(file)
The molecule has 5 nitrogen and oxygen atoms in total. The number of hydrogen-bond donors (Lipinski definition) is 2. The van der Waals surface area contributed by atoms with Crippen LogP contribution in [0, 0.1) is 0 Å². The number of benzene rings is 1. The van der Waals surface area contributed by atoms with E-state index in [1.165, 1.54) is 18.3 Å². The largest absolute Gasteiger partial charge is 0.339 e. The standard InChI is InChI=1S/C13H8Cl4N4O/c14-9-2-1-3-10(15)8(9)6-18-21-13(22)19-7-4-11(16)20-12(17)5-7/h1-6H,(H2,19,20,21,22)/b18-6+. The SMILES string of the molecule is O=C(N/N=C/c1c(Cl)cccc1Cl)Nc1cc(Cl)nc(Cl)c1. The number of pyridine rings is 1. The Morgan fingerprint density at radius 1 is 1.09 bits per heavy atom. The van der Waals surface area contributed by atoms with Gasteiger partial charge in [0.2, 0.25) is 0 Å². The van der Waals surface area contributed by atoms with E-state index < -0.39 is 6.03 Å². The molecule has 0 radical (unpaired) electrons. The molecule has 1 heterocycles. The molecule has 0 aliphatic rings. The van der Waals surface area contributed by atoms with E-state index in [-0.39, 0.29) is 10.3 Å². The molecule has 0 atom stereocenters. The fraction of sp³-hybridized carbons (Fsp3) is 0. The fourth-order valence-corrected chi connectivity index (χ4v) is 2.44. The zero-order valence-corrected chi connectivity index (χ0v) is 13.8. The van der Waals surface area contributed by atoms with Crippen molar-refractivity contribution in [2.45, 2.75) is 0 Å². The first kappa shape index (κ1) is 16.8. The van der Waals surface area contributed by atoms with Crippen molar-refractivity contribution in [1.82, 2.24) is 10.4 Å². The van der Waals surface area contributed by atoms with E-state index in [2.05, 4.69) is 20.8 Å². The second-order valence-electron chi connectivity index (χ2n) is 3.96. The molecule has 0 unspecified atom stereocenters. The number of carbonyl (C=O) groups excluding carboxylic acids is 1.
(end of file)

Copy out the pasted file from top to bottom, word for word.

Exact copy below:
The molecule has 5 nitrogen and oxygen atoms in total. The number of hydrogen-bond donors (Lipinski definition) is 2. The van der Waals surface area contributed by atoms with Crippen LogP contribution in [0, 0.1) is 0 Å². The number of benzene rings is 1. The van der Waals surface area contributed by atoms with E-state index in [1.165, 1.54) is 18.3 Å². The largest absolute Gasteiger partial charge is 0.339 e. The standard InChI is InChI=1S/C13H8Cl4N4O/c14-9-2-1-3-10(15)8(9)6-18-21-13(22)19-7-4-11(16)20-12(17)5-7/h1-6H,(H2,19,20,21,22)/b18-6+. The SMILES string of the molecule is O=C(N/N=C/c1c(Cl)cccc1Cl)Nc1cc(Cl)nc(Cl)c1. The number of pyridine rings is 1. The Morgan fingerprint density at radius 1 is 1.09 bits per heavy atom. The van der Waals surface area contributed by atoms with Gasteiger partial charge in [0.2, 0.25) is 0 Å². The van der Waals surface area contributed by atoms with E-state index < -0.39 is 6.03 Å². The molecule has 0 radical (unpaired) electrons. The molecule has 1 heterocycles. The molecule has 0 aliphatic rings. The van der Waals surface area contributed by atoms with E-state index in [-0.39, 0.29) is 10.3 Å². The molecule has 0 atom stereocenters. The fraction of sp³-hybridized carbons (Fsp3) is 0. The fourth-order valence-corrected chi connectivity index (χ4v) is 2.44. The zero-order valence-corrected chi connectivity index (χ0v) is 13.8. The van der Waals surface area contributed by atoms with Crippen molar-refractivity contribution in [2.45, 2.75) is 0 Å². The first kappa shape index (κ1) is 16.8. The van der Waals surface area contributed by atoms with Crippen molar-refractivity contribution in [1.82, 2.24) is 10.4 Å². The van der Waals surface area contributed by atoms with E-state index in [2.05, 4.69) is 20.8 Å². The second-order valence-electron chi connectivity index (χ2n) is 3.96. The molecule has 0 unspecified atom stereocenters. The number of carbonyl (C=O) groups excluding carboxylic acids is 1.